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January 30, 2014

Malcolm Lowe Lifts the Veil on the Heads of Churches in Jerusalem

Jerusalem Clergy.jpg
Christian Clergy in Jerusalem. (Latin Patriarchate)

Malcolm Lowe, a New Testament scholar living in Jerusalem, pays very close attention to Christian leaders in the Holy City. In his latest piece in the Gatestone Institute, Lowe provides some very funny detail about how statements have previously been issued by the Heads of Churches in Jerusalem, who are oftentimes put forth as the voice of the Palestinian Christians despite the fact that some of these leaders are not Palestinian. Lowe reports the following about the churches in question:

Seven of them are not Palestinian churches: the (two) Armenian, Coptic, (two) Syrian, Ethiopian and Maronite ones. They are headed by non-Palestinians and their members are not Palestinians or even ethnic Arabs. The Copts, for example, are descendents of the pre-Islamic population of Egypt, since Islamic law forbids the marriage of Muslim women to Christian men, while reckoning as Muslims the children of a Muslim man and a Christian woman. The Armenians and Syrians are descendants of refugees from the genocides of World War I in Turkey; there were massive killings of Syrian and Greek Christians in Turkey as well as of Armenians. The Maronites, as one of their Heads once charmingly explained to us, call themselves "Arabs" when they are politically weak but "Phoenicians" when they are politically strong.

The other six bodies include Palestinians, but the Greek Orthodox Patriarch is always Greek (together with most of the upper hierarchy), the Franciscan Custos is an Italian, and the Greek Catholics are usually headed by a Syrian, though currently by an Egyptian whose mother was Greek. Thus only three of the thirteen Heads were Palestinians [between 1988-2008], though within living memory even these three always came from Italy (the Latins), the UK (the Episcopals) and Germany (the Lutherans, before the Arab congregations separated from the Germans and became an independent church).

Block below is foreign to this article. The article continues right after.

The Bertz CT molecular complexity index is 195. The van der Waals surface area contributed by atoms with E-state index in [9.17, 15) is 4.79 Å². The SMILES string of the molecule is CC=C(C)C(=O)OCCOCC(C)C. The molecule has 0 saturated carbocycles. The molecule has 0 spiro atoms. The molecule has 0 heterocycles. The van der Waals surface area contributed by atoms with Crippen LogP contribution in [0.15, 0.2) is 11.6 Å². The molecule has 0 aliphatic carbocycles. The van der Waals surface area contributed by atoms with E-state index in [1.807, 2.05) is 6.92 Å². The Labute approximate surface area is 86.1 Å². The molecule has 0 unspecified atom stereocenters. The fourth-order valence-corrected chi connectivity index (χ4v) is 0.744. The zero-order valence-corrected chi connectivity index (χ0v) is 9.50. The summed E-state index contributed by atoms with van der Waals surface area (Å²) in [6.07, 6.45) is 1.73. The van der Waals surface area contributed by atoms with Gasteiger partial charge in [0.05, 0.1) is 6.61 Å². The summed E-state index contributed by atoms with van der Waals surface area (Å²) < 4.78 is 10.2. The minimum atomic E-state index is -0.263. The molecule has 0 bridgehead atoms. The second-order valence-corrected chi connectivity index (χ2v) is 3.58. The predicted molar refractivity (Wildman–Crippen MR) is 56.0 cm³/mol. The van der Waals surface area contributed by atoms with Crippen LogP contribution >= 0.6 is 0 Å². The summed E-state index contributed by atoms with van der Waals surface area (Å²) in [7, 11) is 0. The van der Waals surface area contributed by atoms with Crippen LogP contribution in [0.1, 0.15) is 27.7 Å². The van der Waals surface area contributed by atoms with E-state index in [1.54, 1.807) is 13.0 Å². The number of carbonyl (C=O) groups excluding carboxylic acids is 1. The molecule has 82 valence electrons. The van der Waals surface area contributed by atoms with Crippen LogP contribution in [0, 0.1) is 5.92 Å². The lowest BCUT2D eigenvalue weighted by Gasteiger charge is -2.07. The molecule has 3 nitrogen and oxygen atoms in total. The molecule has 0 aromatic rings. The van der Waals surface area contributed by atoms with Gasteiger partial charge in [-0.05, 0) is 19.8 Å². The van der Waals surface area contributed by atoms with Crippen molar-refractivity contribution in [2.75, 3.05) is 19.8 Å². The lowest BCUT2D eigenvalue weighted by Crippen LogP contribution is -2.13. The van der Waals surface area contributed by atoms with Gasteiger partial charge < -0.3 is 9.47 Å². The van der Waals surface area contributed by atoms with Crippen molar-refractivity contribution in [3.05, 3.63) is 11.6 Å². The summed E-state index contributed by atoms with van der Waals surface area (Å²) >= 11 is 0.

On the other hand, their constituencies are not only Palestinian, but include Israel and Jordan. The Greek Patriarchate stretches as far as the Gulf States, the Latin Patriarchate includes Cyprus, the Episcopal Diocese includes Lebanon and Syria, while the Franciscans come from all over the world. Moreover, with the exception of the Arab Lutherans, the churches that have Arab members have far more of them within the State of Israel than in the territories of the Palestinian Authority.

Thus it is ridiculous to speak of the thirteen as if they were Palestinian churches headed by Palestinian Christians. (Emphasis added.)

But there’s more. Lowe also the devious behavior of Michael H. Sellors, a prominent Anglican who made his mark in Jerusalem before his death in 2010. Lowe writes:

During 1997-2002, Sellors was Dean of the Episcopal St. George's Cathedral. Upon his retirement, he decided to stay on in Jerusalem instead of returning to his old diocese in England, where he was rumored to have a wife. His eccentric appearance and manners made him known to some as "Mad Mike." But if you have read the Barsetshire novels of Anthony Trollope, the favorite author of the late British PM Harold Macmillan, you would not be surprised by strange Anglican clerics.

Although Sellors no longer had a mandate, the Heads of Churches let him continue to coordinate their occasional meetings and business, while he continued to style himself "Very Rev'd." He found lodging through the generosity of one monastery or another. Only now there were fewer restraints on his composition of messages. One hopes that one or more of the Heads of Churches scrutinized his Christmas and Easter messages, but other messages were prompted by sudden turns of event. The messages went out by what might be called the "Mad Mike maneuver." That is, they were sent to the offices of all the Heads of Churches with a note to the effect that "this will go out at midday if I do not hear from you." Never mind if, as happens to prelates with widespread dioceses, some of the Heads of Churches were out of the country.

Read the whole thing.

Posted by dvz at January 30, 2014 11:30 AM


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